Researchers from Cedars-Sinai Medical Center estimate that there could have been more than 9,000 cases of COVID-19 in the U.S. as of March 1, a substantially higher figure than the 423 confirmed cases the Centers for Disease Control and Prevention reported Monday.
The study used air traffic data from Wuhan, China, to the U.S. prior to Jan. 23, when the Chinese government locked down that city, to estimate the number of cases of COVID-19 likely to have spread across the U.S. since then. Based on the coronavirus's transmission dynamics, the researchers calculated that there were between 1,043 and 9,484 cases in the U.S. on March 1.
The low end of that range was based on the assumption that preventative measures, such as quarantines and screening of international travelers at airports, had been able to reduce the transmissibility by as much as 25%. The high end assumed no intervention. The researchers noted that the wide difference between those estimates pointed up the need for governments to take concerted preventative measures.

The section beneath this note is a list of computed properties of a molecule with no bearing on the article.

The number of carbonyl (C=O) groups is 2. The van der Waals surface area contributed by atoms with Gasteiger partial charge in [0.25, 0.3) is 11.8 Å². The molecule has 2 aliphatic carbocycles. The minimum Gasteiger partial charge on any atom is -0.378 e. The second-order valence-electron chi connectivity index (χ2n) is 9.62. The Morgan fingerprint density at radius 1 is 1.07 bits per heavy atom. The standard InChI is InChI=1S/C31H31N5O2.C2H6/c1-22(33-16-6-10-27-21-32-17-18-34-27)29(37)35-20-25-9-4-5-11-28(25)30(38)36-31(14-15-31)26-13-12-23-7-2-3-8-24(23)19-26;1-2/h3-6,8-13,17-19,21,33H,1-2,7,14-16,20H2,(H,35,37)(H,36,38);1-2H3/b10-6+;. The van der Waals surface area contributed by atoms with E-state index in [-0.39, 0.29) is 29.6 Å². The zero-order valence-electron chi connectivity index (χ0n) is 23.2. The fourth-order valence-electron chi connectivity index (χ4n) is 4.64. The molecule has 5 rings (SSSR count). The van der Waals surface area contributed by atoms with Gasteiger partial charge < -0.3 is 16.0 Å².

The researchers noted their estimate was "very conservative" since it doesn't consider the impact of cases that may have arrived from other parts of China or other affected countries, such as South Korea, Italy, or Iran. "This makes our current estimation likely to be an underestimation of the true number of infected individuals in the U.S.," the researchers wrote.
The researchers believe their numbers are substantially higher than the CDC's number of reported cases because a large percentage of people infected with the SARS-CoV-2 coronavirus experience only mild symptoms or remain entirely asymptomatic. The study's findings, they conclude, suggest "that the opportunity window to contain the epidemic of COVID-19 in its early stage is closing."
So far, there are no cures for COVID-19, but multiple drugmakers, including large ones such as Gilead Sciences (NASDAQ:GILD) and Johnson & Johnson (NYSE:JNJ), as well as smaller companies, such as Moderna (NASDAQ:MRNA) and Inovio Pharmaceuticals (NASDAQ:INO), are working on treatments and vaccines.